DragonCon and Genre Futures

Posted on 09 September 2009

This is the first of two posts inspired by Dragon*Con.  That’s right, a con so mighty, so massive, that I decided it needs to be broken up into two posts, the first of which is “The Future of SFF.”

Now, I’ll digress at the start and say that I did not get a chance to attend much in the way of panels and the like.  The majority of my time was spent helping to run the Errant Story booth, and while that was a blast, it gave me a bit of tunnel vision as far as what my pictures had for a background—such as the Bud-K booth across from me.  But, I did manage to slip away to a few interesting panels, and the first of them was called “Looking into the Crystal Ball, the Future of Science Fiction.”

Going in, I expected to hear “who knows” out of each and every editor’s mouth, and I was not disappointed. After all, I’m sure ten years ago no one would have expected the Twilight phenomenon.  But, in a more immediate foresight, the editors did have some ideas.

Steampunk

Steampunk is the quickly becoming the new thing, and my pictures can easily be said to represent that. Heck, one of my friends even commented that “steampunk is the new goth.” Now, I’m going to admit something here: I still don’t really have my head around steampunk.  Mind you, I’m saying this after having written two steampunkish manuscripts and short story.

See, there seems to be something to it that I’m not quite getting. Yes, I know the obvious stuff: a world of steam or gear powered innovation with a Victorian styled society. But there’s something more to it than just that. Perhaps it’s intrinsic to trying to create the Victorian feeling, but steampunk seems to require a bit of an optimistic outlook on things, even in a dingy story.  Yes, the technology is “ugly” in that it is usually just function-driven with little care for “prettying it up”, but if it is one thing about Victorian society in general, it is that it was a hopeful time.  To this, I would compare steampunk more to Star Trek than anything.  Both seem to be saying that no matter what, technology is going to make the world a better place to live, even if a few rotten apples try to spoil it.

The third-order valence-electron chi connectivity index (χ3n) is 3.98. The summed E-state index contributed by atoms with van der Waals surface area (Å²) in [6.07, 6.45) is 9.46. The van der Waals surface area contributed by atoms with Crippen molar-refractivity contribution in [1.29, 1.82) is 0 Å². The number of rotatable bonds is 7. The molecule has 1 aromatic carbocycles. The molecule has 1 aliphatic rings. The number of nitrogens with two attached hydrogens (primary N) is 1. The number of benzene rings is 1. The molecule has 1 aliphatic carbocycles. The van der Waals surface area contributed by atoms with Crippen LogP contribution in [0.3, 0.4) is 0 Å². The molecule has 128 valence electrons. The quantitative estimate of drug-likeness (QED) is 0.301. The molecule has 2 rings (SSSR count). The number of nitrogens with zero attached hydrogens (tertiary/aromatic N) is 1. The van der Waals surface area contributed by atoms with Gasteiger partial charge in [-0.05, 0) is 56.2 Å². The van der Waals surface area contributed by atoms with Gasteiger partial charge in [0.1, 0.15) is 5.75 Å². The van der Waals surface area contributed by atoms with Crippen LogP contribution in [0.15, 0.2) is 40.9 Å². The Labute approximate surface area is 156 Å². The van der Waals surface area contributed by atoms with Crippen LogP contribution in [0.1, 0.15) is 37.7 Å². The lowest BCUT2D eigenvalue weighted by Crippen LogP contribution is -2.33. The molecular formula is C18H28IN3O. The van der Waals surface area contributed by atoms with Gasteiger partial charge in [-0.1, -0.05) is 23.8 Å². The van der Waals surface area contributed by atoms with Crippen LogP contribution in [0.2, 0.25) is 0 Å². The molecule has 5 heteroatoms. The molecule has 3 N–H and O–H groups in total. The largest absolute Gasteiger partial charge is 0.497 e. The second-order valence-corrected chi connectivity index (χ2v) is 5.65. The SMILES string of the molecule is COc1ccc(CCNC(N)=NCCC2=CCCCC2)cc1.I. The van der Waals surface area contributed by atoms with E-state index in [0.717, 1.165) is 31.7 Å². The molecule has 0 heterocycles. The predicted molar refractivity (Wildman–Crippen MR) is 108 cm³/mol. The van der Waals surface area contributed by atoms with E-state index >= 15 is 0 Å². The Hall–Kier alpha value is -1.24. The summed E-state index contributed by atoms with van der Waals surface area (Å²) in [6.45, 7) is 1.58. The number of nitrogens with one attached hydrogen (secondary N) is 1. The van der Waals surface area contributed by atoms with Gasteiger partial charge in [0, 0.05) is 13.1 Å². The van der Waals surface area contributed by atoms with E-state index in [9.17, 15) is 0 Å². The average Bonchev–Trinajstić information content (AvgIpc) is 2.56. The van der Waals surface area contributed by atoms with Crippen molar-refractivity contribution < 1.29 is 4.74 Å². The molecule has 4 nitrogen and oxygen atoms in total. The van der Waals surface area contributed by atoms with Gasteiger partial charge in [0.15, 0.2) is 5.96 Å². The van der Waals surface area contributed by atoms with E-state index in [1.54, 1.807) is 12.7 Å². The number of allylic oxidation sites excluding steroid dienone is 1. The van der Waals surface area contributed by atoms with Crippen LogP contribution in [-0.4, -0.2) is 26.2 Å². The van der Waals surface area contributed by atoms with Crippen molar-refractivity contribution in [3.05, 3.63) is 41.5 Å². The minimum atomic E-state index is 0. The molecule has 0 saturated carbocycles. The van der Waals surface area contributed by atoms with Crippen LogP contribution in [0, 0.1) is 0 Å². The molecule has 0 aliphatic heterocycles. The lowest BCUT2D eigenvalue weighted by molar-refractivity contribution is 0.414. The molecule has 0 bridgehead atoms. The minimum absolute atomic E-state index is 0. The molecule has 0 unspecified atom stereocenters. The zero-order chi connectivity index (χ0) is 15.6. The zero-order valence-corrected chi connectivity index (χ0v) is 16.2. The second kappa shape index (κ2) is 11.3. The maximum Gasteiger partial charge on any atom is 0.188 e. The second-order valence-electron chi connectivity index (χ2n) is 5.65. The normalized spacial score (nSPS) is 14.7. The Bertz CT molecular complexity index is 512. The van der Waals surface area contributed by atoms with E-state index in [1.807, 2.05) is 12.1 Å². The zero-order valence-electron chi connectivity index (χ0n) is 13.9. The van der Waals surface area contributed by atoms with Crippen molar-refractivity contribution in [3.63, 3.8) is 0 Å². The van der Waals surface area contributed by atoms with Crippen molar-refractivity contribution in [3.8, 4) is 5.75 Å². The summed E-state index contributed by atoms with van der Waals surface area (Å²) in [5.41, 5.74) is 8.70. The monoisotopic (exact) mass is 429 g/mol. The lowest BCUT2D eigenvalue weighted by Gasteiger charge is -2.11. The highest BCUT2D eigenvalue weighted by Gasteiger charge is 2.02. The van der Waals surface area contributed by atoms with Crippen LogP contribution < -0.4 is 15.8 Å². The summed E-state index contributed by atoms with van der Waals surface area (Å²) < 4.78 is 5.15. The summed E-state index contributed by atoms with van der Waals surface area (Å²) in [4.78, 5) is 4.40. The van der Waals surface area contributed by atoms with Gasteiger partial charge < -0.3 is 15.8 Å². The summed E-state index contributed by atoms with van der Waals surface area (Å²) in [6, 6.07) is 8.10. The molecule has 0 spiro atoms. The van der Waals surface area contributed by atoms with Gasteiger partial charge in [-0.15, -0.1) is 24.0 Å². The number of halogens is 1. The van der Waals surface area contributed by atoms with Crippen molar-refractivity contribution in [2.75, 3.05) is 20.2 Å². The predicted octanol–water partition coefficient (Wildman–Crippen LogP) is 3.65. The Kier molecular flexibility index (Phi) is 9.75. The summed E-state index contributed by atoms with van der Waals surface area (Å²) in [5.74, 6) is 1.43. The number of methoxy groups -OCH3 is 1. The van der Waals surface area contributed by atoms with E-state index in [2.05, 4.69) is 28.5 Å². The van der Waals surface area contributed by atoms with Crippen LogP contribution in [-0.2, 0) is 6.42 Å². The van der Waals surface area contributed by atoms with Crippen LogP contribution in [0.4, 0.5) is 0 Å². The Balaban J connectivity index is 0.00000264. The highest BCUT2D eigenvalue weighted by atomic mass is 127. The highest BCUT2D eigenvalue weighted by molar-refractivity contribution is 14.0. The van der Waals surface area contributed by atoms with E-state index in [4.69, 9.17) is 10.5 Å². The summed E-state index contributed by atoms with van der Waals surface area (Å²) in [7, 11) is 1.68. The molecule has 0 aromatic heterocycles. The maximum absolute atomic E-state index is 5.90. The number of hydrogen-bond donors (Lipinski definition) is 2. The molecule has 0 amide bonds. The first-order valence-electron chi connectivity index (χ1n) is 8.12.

My problem, I’m not overly a fan of that. Maybe I’m stuck in the old wave of SFF, but I liked the dingy, almost harder SFF feel of dystopias and oppressive governments. There are plenty of good stories and motifs to be visited in a world of Victorian styled sensibilities mixed with ahead-of-its-time technology without having to make the world an inherently better place.  Heck, my short story on here, “A Life to Give” is taken from the point of view of a soldier on the losing side of the war, and the technology is only making things worse.  Could it have been told in a hard SFF without the actual steampunk-ness of it?  Probably.  There is no shortage of Victorian-styled governments in space, vis-à-vis most Space Navy Operas.  But, that said, one could technically tell any steampunk novel, optimistic or not, in space.  So, answer me this: what is special about steampunk that would be lost if you took the same concept into an advanced, traditional SF?